New Tool From CareerBuilder Lets You Know How Your Ads Compare

CB res ther 1Quick quiz: Your job postings for respiratory therapists average only two applications each. Is that good or bad?

If you answer is along the lines of “Seems low” or “I don’t know,” CareerBuilder has a solution for you. Any client with a  job posting can now see how well their ad performs against every other similar ad in the CareerBuilder network. Free.

That alone is pretty cool, since knowing your ads for respiratory therapists draw fewer applications than your competitors get is important business intelligence. But as the cliche goes, “Wait, there’s more!” Besides the raw counts, CareerBuilder’s new Recruitment Performance Portal tells you at a glance how experienced those who apply are, how educated, ethnicity, gender, and a fairly broad range of other details.And the portal provides you comparisons to the applicants others — your competitors — are getting.

Over the years, says Hope Gurion, CareerBuilder’s chief development officer, the most frequently asked questions from clients have been about the performance of their online postings. Regularly, CareerBuilder would package up the data about searches, ad views, applications and other metrics and provide it  on a spreadsheet.

Missing was any comparison to others advertising similar jobs.

“To me,” says Gurion, “the most important thing I can do with this data is to compare…  So we invested this recruitment performance portal.”

The near real-time data is graphically presented for ease of use. At a glance, even a casual user can tell how well a particular ad is doing and how the results compare to the industry. While two applicants is at the low end in terms of volume, you might discover your candidates are better educated and have more experience than what your competitors get. For you, trading volume for those quality indicators could be a winning combination.

But now how does CareerBuilder know so much about the applicants?

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CB res ther 2“We have a lot of information collection points,” Gurion explains, beginning with the millions and millions of resumes in the CareerBuilder database. Most applicants will use their CareerBuilder resume to one-click apply to a job. That data is combined with other information the applicant may provide in other ways, say as part of screening questions, and possibly geo-location via their IP address. Cookies track users from entry to exit and lets CareerBuilder know what searches they did to find each ad.

“Billions of data points” are collected and synthesized into the portal information, adds Gurion. The goal, she explains, is to helprecruiters craft more effective ads.The Recruitment Performance Portal tells recruiters whether “my job is doing better or worse than others. (The data) gives you clues so you can go and hunt and see what the problem is,” Gurion says, referring to underperfoming ads.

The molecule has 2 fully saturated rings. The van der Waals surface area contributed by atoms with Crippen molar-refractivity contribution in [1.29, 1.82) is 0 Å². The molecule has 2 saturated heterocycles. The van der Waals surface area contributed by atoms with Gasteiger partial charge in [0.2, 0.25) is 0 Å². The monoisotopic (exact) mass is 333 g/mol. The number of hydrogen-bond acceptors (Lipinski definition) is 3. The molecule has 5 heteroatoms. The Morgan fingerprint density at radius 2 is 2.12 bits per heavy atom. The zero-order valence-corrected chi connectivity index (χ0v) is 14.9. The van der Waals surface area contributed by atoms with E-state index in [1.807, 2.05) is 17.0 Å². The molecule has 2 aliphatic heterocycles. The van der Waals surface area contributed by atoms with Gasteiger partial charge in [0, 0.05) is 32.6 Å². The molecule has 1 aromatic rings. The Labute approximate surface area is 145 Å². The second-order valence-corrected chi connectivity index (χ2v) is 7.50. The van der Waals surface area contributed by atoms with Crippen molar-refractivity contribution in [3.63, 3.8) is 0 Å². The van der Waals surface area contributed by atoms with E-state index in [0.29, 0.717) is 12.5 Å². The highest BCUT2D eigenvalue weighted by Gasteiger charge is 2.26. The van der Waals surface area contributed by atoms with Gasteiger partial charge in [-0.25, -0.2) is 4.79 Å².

It may be a matter of wording, or presentation. Want to make a change, but aren’t sure what might work better? The portal tells you who else is advertising so a user can check other ads for inspiration. And for competitive clues.

The information about other ads is anonymized, so no one will know how any individual agency or ad does. But just seeing the differences among the ads should be help enough.

Says Gurion in the official announcement going out today: “We’re applying the power of Big Data, making it easy for clients to optimize recruitment strategies to gain competitive advantage and better engage desirable talent.  The portal offers companies information that is invaluable in developing a more effective recruiting program by not only evaluating their own applicants, but also benchmarking their recruitment efforts against competitors.”

John Zappe is the editor of TLNT.com and a contributing editor of ERE.net. John was a newspaper reporter and editor until his geek gene lead him to launch his first website in 1994. He developed and managed online newspaper employment sites and sold advertising services to recruiters and employers. Before joining ERE Media in 2006, John was a senior consultant and analyst with Advanced Interactive Media and previously was Vice President of Digital Media for the Los Angeles Newspaper Group.

Besides writing for ERE, John consults with staffing firms and employment agencies, providing content and managing their social media programs. He also works with organizations and businesses to assist with audience development and marketing. In his spare time  he can be found hiking in the California mountains or competing in canine agility and obedience competitions.

You can contact him here.

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